Steering wheel

The steering wheel was donated by Caterham Cars during restoration and we have been told it came off a Lotus in the Caterham historic collection. The wheel was custom built for Lotus by Moto-Lita probably in the 50es. We would be most interested in hearing from anyone who knows more about this steering wheel – including which car it came off.

Seats

With their leather trim and almost comfortable shape, the seats on SB2237 are far from original specification. Apart from their nice look and feel, as they were made by an upholsterer in Hong Kong they are a part of the car’s history.

As can be seen on the pictures, not only the seats, but also the dash, side panels and piping are black, but although this is somewhat unusual it was how some of the late production S2s where delivered.

Cheshunt Factory

Our 7 was manufactured in the Norwich factory where Elises are done nowadays. However, many (most?) Sevens were produced in the Cheshunt factory in the Great London Area.

 

A visit September 2008 confirmed that the old Lotus buildings are still there. The Lotus main building is now a plastics factory and the building where Lotus Components resided is now a fitness center. The buildings as such seem unaltered, even the winch where they lowered the Sevens from the first floor remains, as does the ramp of the Lotus factory.

50 Years of the 7

In September 2007 we took our Lotus 7 to the 50 Years Celebration in Norwich. The longest journey we have ever done with it, so we were quite excited to see if we had cured all the minor engine problems, so we could get back safe. To our delight, the car performed excellently, with acceptable oil consumption.

 

The event itself was a big venture which we enjoyed a lot. The focus of the celebration, the 7, outshone the rather casual planning and made it a memorable tour for us. It was indeed impressive to watch the showground carpark with more than 300 Sevens, Caterhams and Loti.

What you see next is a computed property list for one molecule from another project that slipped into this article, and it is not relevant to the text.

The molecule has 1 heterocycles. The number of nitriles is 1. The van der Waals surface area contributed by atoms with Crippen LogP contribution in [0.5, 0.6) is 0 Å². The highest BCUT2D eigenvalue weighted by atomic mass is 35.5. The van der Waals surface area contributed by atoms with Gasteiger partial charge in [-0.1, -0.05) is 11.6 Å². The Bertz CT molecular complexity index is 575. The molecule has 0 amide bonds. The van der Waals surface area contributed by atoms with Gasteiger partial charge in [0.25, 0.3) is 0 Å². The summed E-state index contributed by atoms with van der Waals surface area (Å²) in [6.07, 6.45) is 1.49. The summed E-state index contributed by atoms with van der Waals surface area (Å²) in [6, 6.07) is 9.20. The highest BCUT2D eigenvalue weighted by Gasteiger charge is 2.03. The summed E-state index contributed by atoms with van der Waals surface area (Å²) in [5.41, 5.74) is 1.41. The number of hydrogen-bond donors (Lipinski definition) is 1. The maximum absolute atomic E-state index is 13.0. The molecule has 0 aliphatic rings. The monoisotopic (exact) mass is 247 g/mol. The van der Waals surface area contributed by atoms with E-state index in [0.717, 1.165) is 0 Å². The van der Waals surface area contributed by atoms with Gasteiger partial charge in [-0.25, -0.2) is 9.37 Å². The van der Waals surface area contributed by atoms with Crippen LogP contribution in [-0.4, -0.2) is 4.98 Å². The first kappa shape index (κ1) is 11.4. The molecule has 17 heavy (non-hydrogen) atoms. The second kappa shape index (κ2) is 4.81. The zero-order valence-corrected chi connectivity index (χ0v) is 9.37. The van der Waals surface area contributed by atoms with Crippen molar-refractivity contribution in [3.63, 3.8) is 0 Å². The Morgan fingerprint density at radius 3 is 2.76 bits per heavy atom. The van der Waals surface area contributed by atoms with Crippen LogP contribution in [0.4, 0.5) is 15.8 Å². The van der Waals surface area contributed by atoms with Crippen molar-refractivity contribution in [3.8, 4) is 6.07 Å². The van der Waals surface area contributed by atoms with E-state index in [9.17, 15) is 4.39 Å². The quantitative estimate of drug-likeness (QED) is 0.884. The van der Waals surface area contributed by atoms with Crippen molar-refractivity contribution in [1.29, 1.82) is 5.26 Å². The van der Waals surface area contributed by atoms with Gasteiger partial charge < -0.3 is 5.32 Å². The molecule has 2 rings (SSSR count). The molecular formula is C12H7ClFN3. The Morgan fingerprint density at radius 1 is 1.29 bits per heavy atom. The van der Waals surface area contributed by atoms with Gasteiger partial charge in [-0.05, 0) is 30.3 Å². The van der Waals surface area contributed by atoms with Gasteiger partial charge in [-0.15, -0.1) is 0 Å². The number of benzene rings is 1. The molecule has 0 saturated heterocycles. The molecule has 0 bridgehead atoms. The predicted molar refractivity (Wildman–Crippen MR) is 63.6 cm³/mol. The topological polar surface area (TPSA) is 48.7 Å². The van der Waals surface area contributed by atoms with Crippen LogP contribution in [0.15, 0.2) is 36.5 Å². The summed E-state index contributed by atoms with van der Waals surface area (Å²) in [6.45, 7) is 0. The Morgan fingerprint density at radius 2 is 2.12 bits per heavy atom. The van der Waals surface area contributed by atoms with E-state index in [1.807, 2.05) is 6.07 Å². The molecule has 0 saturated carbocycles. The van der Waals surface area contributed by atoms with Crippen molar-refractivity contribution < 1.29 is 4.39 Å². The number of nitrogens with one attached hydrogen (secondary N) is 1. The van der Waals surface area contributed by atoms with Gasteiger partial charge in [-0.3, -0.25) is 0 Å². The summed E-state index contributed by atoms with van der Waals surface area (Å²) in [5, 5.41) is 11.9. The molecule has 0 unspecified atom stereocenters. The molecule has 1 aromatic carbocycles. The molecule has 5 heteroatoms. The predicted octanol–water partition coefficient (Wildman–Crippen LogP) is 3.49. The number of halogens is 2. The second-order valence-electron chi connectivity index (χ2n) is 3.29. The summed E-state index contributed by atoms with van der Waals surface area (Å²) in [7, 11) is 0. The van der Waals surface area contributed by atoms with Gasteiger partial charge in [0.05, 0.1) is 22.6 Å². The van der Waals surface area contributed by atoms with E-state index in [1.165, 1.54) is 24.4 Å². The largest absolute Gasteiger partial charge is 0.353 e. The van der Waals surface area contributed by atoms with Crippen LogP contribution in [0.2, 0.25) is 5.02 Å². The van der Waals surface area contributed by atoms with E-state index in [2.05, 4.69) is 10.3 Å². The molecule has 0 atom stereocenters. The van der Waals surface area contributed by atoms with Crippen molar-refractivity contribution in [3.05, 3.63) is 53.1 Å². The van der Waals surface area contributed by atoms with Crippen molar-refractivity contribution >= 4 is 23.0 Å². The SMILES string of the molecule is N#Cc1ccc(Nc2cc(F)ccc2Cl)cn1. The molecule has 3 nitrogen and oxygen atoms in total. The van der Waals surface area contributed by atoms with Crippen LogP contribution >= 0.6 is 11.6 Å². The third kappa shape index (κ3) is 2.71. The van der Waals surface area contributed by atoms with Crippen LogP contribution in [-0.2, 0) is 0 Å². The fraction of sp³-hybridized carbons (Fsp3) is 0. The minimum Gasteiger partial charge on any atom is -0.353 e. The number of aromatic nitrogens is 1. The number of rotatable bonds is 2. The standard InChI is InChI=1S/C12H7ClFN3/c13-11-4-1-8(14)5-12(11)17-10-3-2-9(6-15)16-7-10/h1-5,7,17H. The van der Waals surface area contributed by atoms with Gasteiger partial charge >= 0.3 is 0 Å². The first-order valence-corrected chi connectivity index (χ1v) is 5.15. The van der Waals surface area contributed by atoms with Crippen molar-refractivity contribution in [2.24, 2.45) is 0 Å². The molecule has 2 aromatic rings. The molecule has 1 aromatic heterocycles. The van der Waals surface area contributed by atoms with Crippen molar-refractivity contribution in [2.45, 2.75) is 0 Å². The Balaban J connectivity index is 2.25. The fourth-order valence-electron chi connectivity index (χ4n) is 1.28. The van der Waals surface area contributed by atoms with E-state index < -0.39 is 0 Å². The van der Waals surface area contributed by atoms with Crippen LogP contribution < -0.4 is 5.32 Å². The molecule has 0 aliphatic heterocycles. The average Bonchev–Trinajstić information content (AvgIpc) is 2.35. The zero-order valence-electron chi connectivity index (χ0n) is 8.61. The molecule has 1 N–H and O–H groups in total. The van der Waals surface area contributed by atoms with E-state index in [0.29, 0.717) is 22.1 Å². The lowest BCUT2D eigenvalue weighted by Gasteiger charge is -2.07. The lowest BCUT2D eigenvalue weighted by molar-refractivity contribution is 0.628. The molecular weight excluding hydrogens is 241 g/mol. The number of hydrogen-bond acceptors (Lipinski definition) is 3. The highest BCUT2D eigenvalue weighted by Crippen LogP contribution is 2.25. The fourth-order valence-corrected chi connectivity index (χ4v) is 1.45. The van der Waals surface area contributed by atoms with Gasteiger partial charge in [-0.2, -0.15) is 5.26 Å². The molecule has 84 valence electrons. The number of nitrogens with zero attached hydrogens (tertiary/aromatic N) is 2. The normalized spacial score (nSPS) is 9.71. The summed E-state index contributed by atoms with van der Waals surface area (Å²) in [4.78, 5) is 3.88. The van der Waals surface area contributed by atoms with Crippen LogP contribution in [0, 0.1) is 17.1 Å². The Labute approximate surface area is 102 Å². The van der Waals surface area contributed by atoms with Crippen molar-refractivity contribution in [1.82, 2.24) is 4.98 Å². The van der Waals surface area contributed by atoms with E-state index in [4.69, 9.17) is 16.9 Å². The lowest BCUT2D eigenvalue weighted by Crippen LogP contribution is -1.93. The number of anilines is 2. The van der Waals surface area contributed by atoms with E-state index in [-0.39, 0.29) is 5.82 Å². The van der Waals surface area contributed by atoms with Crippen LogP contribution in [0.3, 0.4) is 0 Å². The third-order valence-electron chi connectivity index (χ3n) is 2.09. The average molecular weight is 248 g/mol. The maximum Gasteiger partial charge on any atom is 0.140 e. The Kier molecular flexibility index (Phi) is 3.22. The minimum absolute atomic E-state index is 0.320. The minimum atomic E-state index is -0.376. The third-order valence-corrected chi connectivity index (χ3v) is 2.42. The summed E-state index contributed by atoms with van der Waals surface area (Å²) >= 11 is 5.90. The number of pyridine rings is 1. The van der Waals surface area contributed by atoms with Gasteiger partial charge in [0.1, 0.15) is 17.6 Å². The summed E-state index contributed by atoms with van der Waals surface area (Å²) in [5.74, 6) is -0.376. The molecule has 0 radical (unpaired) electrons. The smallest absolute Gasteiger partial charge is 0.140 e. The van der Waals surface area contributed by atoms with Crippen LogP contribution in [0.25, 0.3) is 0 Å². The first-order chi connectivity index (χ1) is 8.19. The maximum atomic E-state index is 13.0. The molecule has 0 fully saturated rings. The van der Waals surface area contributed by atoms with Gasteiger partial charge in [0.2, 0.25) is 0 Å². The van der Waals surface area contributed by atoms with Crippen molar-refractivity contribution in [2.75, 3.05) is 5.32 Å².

The highlight of the event, we think, was the exhibition with Lotus cars from all years, beginning with the Sixes up to the end of production of the Seven in 1973.

 

We also enjoyed the visit to the Lotus factory and the morning blat to Sandringham Castle where the picture of our Lotus was taken. It evidently shines among compatriots. A very memorable journey, indeed.

History of SB2237

According to a letter from Peter Brand of Lotus Cars Ltd., SB2237 was manufactured in December 1967 and delivered to the customer in January 1968.

SB2237 was initially registered in Dudley, UK with the license plate PFD 550F (see the BW picture from 1968 and an artist’s impression of the car with its original blue/white colour scheme). The car had new owners in UK in 1969 and 1970 trading through the Caterham dealership.

A Hong Kong vehicle registration document shows that SB2237 was registered in Hong Kong in 1974 and had the same owner at least from 1980 to 1987, but no further record of SB2237 exists after 1970 until a garage in Happy Valley, Hong Kong in 1987 sold it to an English expat. According to the garage it had been raced in Macau (see photos where the car is white and red). At one occasion the car had an accident and was subsequently stored for some length of time in the 80es. Apparently, the garage acquired and rebuilt the car with the purpose to sell it. Any further information of SB2237′s Hong Kong history is most welcome.

In 1991 the car was shipped to Caterham Cars in the UK for a full restoration which was completed in 1993. The careful restoration was supervised by Simon Nearn, David Wakefield, and a well-known Lotus specialist, with full respect to the car’s heritage as a 1967 Series 2 Lotus Seven.

After the restoration SB2237 was in storage until the owner sold it in 2004 with just a few miles on the odometer.

The car has the original braced Standard 10 rear axle (4.11:1) and the standard Ford 4-speed gearbox (see last picture from 2011).

This is the best knowledge we have of SB2237′s history. The information has been kindly provided by the Lotus Registrar, previous owners, and contacts to Vehicle Registration offices in the UK and Hong Kong. There are no apparent contradictions in the information we have gathered but there is missing information, e.g. who registered the car in Dudley in 1968 and who brought it to Hong Kong.